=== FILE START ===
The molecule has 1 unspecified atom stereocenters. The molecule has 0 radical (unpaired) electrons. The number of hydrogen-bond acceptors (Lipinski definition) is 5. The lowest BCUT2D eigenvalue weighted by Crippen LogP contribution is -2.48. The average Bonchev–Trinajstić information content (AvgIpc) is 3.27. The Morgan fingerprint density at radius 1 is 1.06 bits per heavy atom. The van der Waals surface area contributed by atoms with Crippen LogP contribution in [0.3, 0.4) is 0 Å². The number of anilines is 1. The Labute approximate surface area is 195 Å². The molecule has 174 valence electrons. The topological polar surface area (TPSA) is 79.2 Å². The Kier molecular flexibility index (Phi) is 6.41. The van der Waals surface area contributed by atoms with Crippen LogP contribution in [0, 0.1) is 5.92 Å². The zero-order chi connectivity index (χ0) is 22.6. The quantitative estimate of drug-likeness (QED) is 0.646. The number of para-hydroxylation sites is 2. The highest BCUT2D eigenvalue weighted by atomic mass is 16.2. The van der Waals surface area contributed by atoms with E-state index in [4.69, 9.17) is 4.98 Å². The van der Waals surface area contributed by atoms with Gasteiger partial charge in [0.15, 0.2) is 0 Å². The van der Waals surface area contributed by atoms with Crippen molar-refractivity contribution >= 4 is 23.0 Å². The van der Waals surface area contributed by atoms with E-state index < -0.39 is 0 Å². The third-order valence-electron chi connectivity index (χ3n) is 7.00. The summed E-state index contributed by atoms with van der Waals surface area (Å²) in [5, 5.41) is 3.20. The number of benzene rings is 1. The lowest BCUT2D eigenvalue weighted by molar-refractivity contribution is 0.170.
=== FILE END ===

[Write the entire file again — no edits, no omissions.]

The molecule has 1 unspecified atom stereocenters. The molecule has 0 radical (unpaired) electrons. The number of hydrogen-bond acceptors (Lipinski definition) is 5. The lowest BCUT2D eigenvalue weighted by Crippen LogP contribution is -2.48. The average Bonchev–Trinajstić information content (AvgIpc) is 3.27. The Morgan fingerprint density at radius 1 is 1.06 bits per heavy atom. The van der Waals surface area contributed by atoms with Crippen LogP contribution in [0.3, 0.4) is 0 Å². The number of anilines is 1. The Labute approximate surface area is 195 Å². The molecule has 174 valence electrons. The topological polar surface area (TPSA) is 79.2 Å². The Kier molecular flexibility index (Phi) is 6.41. The van der Waals surface area contributed by atoms with Crippen LogP contribution in [0, 0.1) is 5.92 Å². The zero-order chi connectivity index (χ0) is 22.6. The quantitative estimate of drug-likeness (QED) is 0.646. The number of para-hydroxylation sites is 2. The highest BCUT2D eigenvalue weighted by atomic mass is 16.2. The van der Waals surface area contributed by atoms with E-state index in [4.69, 9.17) is 4.98 Å². The van der Waals surface area contributed by atoms with Gasteiger partial charge in [0.15, 0.2) is 0 Å². The van der Waals surface area contributed by atoms with Crippen molar-refractivity contribution >= 4 is 23.0 Å². The van der Waals surface area contributed by atoms with E-state index < -0.39 is 0 Å². The third-order valence-electron chi connectivity index (χ3n) is 7.00. The summed E-state index contributed by atoms with van der Waals surface area (Å²) in [5, 5.41) is 3.20. The number of benzene rings is 1. The lowest BCUT2D eigenvalue weighted by molar-refractivity contribution is 0.170.